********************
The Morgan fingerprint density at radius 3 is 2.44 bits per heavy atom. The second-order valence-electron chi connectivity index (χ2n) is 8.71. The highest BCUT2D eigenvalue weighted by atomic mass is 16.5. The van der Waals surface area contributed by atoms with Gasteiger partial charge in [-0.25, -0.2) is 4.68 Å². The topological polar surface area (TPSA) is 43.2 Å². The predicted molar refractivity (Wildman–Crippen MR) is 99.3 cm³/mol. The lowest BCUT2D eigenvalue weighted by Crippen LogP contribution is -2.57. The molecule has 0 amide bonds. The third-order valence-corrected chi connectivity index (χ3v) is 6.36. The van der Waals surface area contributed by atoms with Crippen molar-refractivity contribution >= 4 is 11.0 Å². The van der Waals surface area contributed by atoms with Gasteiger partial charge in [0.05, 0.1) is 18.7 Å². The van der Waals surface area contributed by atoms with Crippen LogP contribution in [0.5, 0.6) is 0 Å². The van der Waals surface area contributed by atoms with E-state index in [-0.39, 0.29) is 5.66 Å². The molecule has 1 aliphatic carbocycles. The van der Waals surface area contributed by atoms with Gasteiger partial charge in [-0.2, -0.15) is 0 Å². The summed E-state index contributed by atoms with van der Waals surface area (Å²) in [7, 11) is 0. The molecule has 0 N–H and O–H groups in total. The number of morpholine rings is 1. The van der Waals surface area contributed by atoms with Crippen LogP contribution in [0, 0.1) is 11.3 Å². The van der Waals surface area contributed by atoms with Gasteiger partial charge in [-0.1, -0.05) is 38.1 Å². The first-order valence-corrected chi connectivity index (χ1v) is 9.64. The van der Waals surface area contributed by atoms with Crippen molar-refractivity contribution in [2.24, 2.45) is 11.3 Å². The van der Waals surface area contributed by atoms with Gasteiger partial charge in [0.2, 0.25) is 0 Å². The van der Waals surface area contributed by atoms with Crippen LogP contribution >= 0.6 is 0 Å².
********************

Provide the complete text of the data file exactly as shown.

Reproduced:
The Morgan fingerprint density at radius 3 is 2.44 bits per heavy atom. The second-order valence-electron chi connectivity index (χ2n) is 8.71. The highest BCUT2D eigenvalue weighted by atomic mass is 16.5. The van der Waals surface area contributed by atoms with Gasteiger partial charge in [-0.25, -0.2) is 4.68 Å². The topological polar surface area (TPSA) is 43.2 Å². The predicted molar refractivity (Wildman–Crippen MR) is 99.3 cm³/mol. The lowest BCUT2D eigenvalue weighted by Crippen LogP contribution is -2.57. The molecule has 0 amide bonds. The third-order valence-corrected chi connectivity index (χ3v) is 6.36. The van der Waals surface area contributed by atoms with Crippen molar-refractivity contribution >= 4 is 11.0 Å². The van der Waals surface area contributed by atoms with Gasteiger partial charge in [0.05, 0.1) is 18.7 Å². The van der Waals surface area contributed by atoms with Crippen LogP contribution in [0.5, 0.6) is 0 Å². The van der Waals surface area contributed by atoms with E-state index in [-0.39, 0.29) is 5.66 Å². The molecule has 1 aliphatic carbocycles. The van der Waals surface area contributed by atoms with Gasteiger partial charge in [-0.2, -0.15) is 0 Å². The summed E-state index contributed by atoms with van der Waals surface area (Å²) in [7, 11) is 0. The molecule has 0 N–H and O–H groups in total. The number of morpholine rings is 1. The van der Waals surface area contributed by atoms with Crippen LogP contribution in [0, 0.1) is 11.3 Å². The van der Waals surface area contributed by atoms with Gasteiger partial charge in [-0.1, -0.05) is 38.1 Å². The first-order valence-corrected chi connectivity index (χ1v) is 9.64. The van der Waals surface area contributed by atoms with Crippen molar-refractivity contribution in [2.24, 2.45) is 11.3 Å². The van der Waals surface area contributed by atoms with Gasteiger partial charge in [0.2, 0.25) is 0 Å². The van der Waals surface area contributed by atoms with Crippen LogP contribution >= 0.6 is 0 Å².